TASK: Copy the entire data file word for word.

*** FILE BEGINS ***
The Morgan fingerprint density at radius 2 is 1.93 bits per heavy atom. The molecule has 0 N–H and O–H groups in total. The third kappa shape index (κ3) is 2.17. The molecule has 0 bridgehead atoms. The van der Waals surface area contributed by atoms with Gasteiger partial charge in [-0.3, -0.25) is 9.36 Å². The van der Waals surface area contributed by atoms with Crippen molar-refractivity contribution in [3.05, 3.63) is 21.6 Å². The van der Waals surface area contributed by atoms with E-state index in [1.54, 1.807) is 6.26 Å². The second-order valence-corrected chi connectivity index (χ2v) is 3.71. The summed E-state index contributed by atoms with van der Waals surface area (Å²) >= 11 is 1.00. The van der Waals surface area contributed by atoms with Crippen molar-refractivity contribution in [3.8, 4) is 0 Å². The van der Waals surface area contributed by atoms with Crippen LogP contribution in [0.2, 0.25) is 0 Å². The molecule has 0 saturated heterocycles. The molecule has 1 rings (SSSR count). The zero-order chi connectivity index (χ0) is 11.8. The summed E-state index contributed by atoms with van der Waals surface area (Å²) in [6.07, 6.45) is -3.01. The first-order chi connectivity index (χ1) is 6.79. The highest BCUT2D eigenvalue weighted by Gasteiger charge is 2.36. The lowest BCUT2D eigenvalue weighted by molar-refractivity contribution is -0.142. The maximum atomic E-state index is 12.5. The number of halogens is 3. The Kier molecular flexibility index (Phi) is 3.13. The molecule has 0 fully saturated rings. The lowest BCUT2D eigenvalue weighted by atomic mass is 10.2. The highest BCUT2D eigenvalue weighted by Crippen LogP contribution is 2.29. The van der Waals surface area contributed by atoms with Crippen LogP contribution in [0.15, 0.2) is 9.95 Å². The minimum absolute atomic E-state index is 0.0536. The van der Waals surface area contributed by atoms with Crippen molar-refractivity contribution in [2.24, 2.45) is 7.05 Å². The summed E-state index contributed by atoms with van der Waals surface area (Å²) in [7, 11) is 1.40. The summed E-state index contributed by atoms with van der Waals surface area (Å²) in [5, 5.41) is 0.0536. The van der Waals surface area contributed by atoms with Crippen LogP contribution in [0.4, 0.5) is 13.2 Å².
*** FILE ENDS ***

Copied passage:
The Morgan fingerprint density at radius 2 is 1.93 bits per heavy atom. The molecule has 0 N–H and O–H groups in total. The third kappa shape index (κ3) is 2.17. The molecule has 0 bridgehead atoms. The van der Waals surface area contributed by atoms with Gasteiger partial charge in [-0.3, -0.25) is 9.36 Å². The van der Waals surface area contributed by atoms with Crippen molar-refractivity contribution in [3.05, 3.63) is 21.6 Å². The van der Waals surface area contributed by atoms with E-state index in [1.54, 1.807) is 6.26 Å². The second-order valence-corrected chi connectivity index (χ2v) is 3.71. The summed E-state index contributed by atoms with van der Waals surface area (Å²) >= 11 is 1.00. The van der Waals surface area contributed by atoms with Crippen molar-refractivity contribution in [3.8, 4) is 0 Å². The van der Waals surface area contributed by atoms with Crippen LogP contribution in [0.2, 0.25) is 0 Å². The molecule has 0 saturated heterocycles. The molecule has 1 rings (SSSR count). The zero-order chi connectivity index (χ0) is 11.8. The summed E-state index contributed by atoms with van der Waals surface area (Å²) in [6.07, 6.45) is -3.01. The first-order chi connectivity index (χ1) is 6.79. The highest BCUT2D eigenvalue weighted by Gasteiger charge is 2.36. The lowest BCUT2D eigenvalue weighted by molar-refractivity contribution is -0.142. The maximum atomic E-state index is 12.5. The number of halogens is 3. The Kier molecular flexibility index (Phi) is 3.13. The molecule has 0 fully saturated rings. The lowest BCUT2D eigenvalue weighted by atomic mass is 10.2. The highest BCUT2D eigenvalue weighted by Crippen LogP contribution is 2.29. The van der Waals surface area contributed by atoms with Crippen LogP contribution in [0.15, 0.2) is 9.95 Å². The minimum absolute atomic E-state index is 0.0536. The van der Waals surface area contributed by atoms with Crippen molar-refractivity contribution in [2.24, 2.45) is 7.05 Å². The summed E-state index contributed by atoms with van der Waals surface area (Å²) in [7, 11) is 1.40. The summed E-state index contributed by atoms with van der Waals surface area (Å²) in [5, 5.41) is 0.0536. The van der Waals surface area contributed by atoms with Crippen LogP contribution in [0.4, 0.5) is 13.2 Å².